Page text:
The Washington Wizards were clear winners in the NBA offseason.
Maybe not dramatically so, but they got better. Trading Russell Westbrook for a wealth of quality role players — Kyle Kuzma, Montrezl Harrell, Kentavious Caldwell-Pope, Aaron Holiday (acquired for the Lakers’ No. 22 pick) — plus signing Spencer Dinwiddie gives the Wizards depth, versatility, and defensive options they lacked a season ago. The team also has financial flexibility going forward, which seemed impossible a couple of seasons ago when John Wall‘s contract anchored the books.
All the offseason moves still leave two questions for Washington heading into the season:
How much better will the Wizards be?
Is it enough to keep Bradley Beal happy and have him re-sign with the team?
That second question is the big cloud hanging over the season — Beal is the franchise, the man who has been second in the NBA in scoring the past two seasons. If he leaves, it’s a retooling/rebuild. The Wizards put a max $181 million contract extension in front of Beal, but even if he wants to stay in Washington he likely will wait, become a free agent next summer, and re-sign for five years, $235 million. Beal will take his time and consider his options, but if he is leaning toward leaving the Wizards will want to know before the trade deadline in hopes of getting something back rather than letting him walk for nothing.
Beal has no reason to rush his decision and give these new Wizards a chance.
Washington GM Tommy Sheppard’s offseason moves not only added much-needed depth to the roster, but they give first-time head coach Wes Unseld Jr. lineup flexibility his predecessor lacked. Depending on the matchup, Unseld can lean on the attacking Rui Hachimura at the four or the floor spacing Davis Bertans. He can play Caldwell-Pope behind Beal or next to him on occasions for defense. When Tomas Bryant returns from injury (around Christmas), the team will have three quality bigs with the offense-first Bryant, the energy of Harrell, and the impressive rim protection and rim-running game of Daniel Gafford, who came on strong for Washington at the end of last season.
The biggest unknown is how good Dinwiddie will be coming off ACL surgery. The last time he played an entire season for the Nets, Dinwiddie averaged 20.6 points and 6.8 assists a game, leading a feisty Brooklyn team into the playoffs. Dinwiddie provides secondary playmaking next to Beal, but defenses may help off him when Beal is working with the ball and Dinwiddie is standing at the arc (career 31.8% from 3). That said, Dinwiddie will make things easier for Beal.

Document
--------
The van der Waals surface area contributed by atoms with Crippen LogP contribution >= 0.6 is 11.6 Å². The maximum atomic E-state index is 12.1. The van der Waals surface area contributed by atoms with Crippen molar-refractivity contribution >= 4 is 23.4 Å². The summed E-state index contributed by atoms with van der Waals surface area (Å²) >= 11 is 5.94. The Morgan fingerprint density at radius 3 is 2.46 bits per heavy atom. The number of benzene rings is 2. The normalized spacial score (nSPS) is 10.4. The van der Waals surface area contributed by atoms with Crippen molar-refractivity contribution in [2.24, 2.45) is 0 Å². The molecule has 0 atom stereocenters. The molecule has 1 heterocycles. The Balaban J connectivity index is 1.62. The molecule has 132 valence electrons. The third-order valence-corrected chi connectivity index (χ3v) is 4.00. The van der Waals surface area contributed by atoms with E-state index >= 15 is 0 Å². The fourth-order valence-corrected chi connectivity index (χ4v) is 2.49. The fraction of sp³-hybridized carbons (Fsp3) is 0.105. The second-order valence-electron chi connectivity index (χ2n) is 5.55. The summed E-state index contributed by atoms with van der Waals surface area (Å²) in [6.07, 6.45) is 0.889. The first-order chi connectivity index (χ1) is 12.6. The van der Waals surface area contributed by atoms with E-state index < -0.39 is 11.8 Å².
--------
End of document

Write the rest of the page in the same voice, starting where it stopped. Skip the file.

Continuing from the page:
Two areas where the Wizards need to take a step forward this season is 3-point shooting and defense.
The Wizards attempted the second-fewest 3s in the league last season (Spurs) and hit just 35.1% of them, a bottom 10 in the league percentage. That starts with Beal, one of the better pure shooters in the league, but he took just 27% of his shots from beyond the arc last season, well below the 36.9% the season before. Plus, Beal only hit 34.9% from 3, a career low. Washington needs more threes from Beal, Bertans, Caldwell-Pope, Kuzma, and more.
The other area is defense. The Wizards were 19th in the league in defense last season, better than the 30th the season before, but still below average. Having Gafford protecting the rim all season will help, as will having Caldwell-Pope on the wing. However, the Wizards will need their bench to step up on this end because a Harrell/Bertans second unit could be a defensive disaster.
The Wizards are going to be solid this season, competitive night in and night out, but in a deep and improved East they still will likely finish a few games below .500 and be fighting for a play-in spot. Which is not a huge step foward, but it should feel better than a year ago.
Is all that enough to sell Beal on staying in the nation’s capital? The Magic 8 Ball says, “Ask again later (like maybe February).”